Steve Boyes: Conserving and protecting Africa's wilderness

National Geographic Explorer Steve Boyes is on a lifelong mission to protect the Okavango Delta.

Dr. Steve Boyes has dedicated his life to conserving Africa’s wilderness areas and the species that depend upon them through innovative and integrative methods. 

In 2015, Steve launched the Okavango Wilderness Project, a multi-year effort aimed at exploring and protecting the little known wilderness of the Angolan highlands that provides over 95 percent of the water that sustains the Okavango Delta and the biodiversity of the greater Kavango-Zambezi Transfrontier Conservation Area.

The Okavango Delta is one of the largest freshwater wetlands in southern Africa and is home to over 1,000 species of plants, more than 480 species of birds, 130 species of mammals, and numerous species of reptiles and fish. 

To date, the Okavango Wilderness Project has discovered 26 species new to science, more than 75 species potentially new to science, and more than 130 species previously unknown in Angola.

The Okavango Wilderness Project has been surveying and collecting scientific data on the river system to better understand the threats facing this important ecosystem. Their work is helping form a critical baseline of information to help form solutions to the ongoing and emerging threats facing the landscape and wildlife in the Okavango Watershed.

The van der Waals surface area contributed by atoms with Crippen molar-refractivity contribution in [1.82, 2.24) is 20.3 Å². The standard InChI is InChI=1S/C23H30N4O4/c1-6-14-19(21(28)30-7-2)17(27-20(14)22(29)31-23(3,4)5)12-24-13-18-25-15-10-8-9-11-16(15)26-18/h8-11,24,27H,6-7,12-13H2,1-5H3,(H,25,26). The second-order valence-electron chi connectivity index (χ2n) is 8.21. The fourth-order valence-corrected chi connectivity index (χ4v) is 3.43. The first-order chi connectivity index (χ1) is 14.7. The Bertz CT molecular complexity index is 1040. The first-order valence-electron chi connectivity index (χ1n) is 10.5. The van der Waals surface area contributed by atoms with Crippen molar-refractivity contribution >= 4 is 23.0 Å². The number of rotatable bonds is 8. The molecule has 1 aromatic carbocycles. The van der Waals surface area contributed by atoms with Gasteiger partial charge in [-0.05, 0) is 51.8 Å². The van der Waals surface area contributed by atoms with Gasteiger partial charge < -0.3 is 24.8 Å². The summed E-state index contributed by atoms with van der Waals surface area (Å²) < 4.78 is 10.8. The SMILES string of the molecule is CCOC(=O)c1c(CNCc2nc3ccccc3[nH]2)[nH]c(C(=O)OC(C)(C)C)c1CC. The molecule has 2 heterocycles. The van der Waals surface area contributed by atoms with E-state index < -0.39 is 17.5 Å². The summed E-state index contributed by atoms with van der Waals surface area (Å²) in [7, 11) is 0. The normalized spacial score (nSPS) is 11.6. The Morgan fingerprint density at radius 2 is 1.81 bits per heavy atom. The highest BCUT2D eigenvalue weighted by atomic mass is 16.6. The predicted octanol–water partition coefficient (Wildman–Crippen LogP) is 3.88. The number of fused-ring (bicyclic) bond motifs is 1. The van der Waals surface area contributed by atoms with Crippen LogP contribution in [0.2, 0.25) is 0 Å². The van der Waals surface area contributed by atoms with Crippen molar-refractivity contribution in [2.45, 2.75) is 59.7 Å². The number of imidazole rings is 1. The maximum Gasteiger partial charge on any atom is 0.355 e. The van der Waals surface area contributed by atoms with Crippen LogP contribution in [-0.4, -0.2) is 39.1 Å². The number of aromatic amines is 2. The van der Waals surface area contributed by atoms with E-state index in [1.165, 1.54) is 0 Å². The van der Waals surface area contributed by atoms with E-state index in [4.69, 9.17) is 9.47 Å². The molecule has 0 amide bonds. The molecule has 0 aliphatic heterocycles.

Additionally, they have been working with local communities; NGOs; and the governments of Angola, Namibia, and Botswana to secure permanent, sustainable protection for the greater Okavango Watershed.

Boyes also founded the Cape Parrot Project, which aims to stimulate positive change for the species through high-quality research and community-based conservation action. He is also the scientific director of the Wild Bird Trust.

This Explorer's work is funded by the National Geographic Society
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